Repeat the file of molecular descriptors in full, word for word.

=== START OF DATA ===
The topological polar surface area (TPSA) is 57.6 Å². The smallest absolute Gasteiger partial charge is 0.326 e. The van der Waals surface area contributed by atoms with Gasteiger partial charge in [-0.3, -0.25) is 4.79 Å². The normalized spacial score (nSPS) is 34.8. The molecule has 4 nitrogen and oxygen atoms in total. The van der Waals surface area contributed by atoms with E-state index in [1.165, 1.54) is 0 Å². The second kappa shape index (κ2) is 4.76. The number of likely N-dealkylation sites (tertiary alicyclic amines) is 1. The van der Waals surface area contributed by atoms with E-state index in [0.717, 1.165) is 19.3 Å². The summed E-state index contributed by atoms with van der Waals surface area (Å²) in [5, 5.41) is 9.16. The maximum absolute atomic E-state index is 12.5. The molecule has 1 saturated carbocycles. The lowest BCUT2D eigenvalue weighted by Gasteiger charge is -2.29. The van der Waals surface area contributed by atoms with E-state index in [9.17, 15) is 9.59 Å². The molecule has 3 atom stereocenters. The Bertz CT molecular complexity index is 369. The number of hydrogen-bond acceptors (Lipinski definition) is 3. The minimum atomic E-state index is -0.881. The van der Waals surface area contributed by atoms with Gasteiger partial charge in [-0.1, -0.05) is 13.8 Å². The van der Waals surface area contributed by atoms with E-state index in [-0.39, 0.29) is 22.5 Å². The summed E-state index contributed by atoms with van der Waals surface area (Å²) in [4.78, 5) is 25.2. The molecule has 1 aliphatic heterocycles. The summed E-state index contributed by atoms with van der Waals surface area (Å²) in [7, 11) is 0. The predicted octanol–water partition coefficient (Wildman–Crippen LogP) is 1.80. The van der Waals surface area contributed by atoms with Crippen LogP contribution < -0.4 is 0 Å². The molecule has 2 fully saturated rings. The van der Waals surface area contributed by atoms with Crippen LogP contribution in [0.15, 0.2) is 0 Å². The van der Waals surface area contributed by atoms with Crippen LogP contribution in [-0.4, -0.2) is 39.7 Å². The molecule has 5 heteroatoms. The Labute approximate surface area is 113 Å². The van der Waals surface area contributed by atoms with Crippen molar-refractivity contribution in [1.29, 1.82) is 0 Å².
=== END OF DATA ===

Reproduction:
The topological polar surface area (TPSA) is 57.6 Å². The smallest absolute Gasteiger partial charge is 0.326 e. The van der Waals surface area contributed by atoms with Gasteiger partial charge in [-0.3, -0.25) is 4.79 Å². The normalized spacial score (nSPS) is 34.8. The molecule has 4 nitrogen and oxygen atoms in total. The van der Waals surface area contributed by atoms with E-state index in [1.165, 1.54) is 0 Å². The second kappa shape index (κ2) is 4.76. The number of likely N-dealkylation sites (tertiary alicyclic amines) is 1. The van der Waals surface area contributed by atoms with E-state index in [0.717, 1.165) is 19.3 Å². The summed E-state index contributed by atoms with van der Waals surface area (Å²) in [5, 5.41) is 9.16. The maximum absolute atomic E-state index is 12.5. The molecule has 1 saturated carbocycles. The lowest BCUT2D eigenvalue weighted by Gasteiger charge is -2.29. The van der Waals surface area contributed by atoms with E-state index in [9.17, 15) is 9.59 Å². The molecule has 3 atom stereocenters. The Bertz CT molecular complexity index is 369. The number of hydrogen-bond acceptors (Lipinski definition) is 3. The minimum atomic E-state index is -0.881. The van der Waals surface area contributed by atoms with Gasteiger partial charge in [-0.1, -0.05) is 13.8 Å². The van der Waals surface area contributed by atoms with E-state index in [-0.39, 0.29) is 22.5 Å². The summed E-state index contributed by atoms with van der Waals surface area (Å²) in [4.78, 5) is 25.2. The molecule has 1 aliphatic heterocycles. The summed E-state index contributed by atoms with van der Waals surface area (Å²) in [7, 11) is 0. The predicted octanol–water partition coefficient (Wildman–Crippen LogP) is 1.80. The van der Waals surface area contributed by atoms with Crippen LogP contribution < -0.4 is 0 Å². The molecule has 2 fully saturated rings. The van der Waals surface area contributed by atoms with Crippen LogP contribution in [0.15, 0.2) is 0 Å². The van der Waals surface area contributed by atoms with Crippen LogP contribution in [-0.4, -0.2) is 39.7 Å². The molecule has 5 heteroatoms. The Labute approximate surface area is 113 Å². The van der Waals surface area contributed by atoms with Crippen molar-refractivity contribution in [1.29, 1.82) is 0 Å².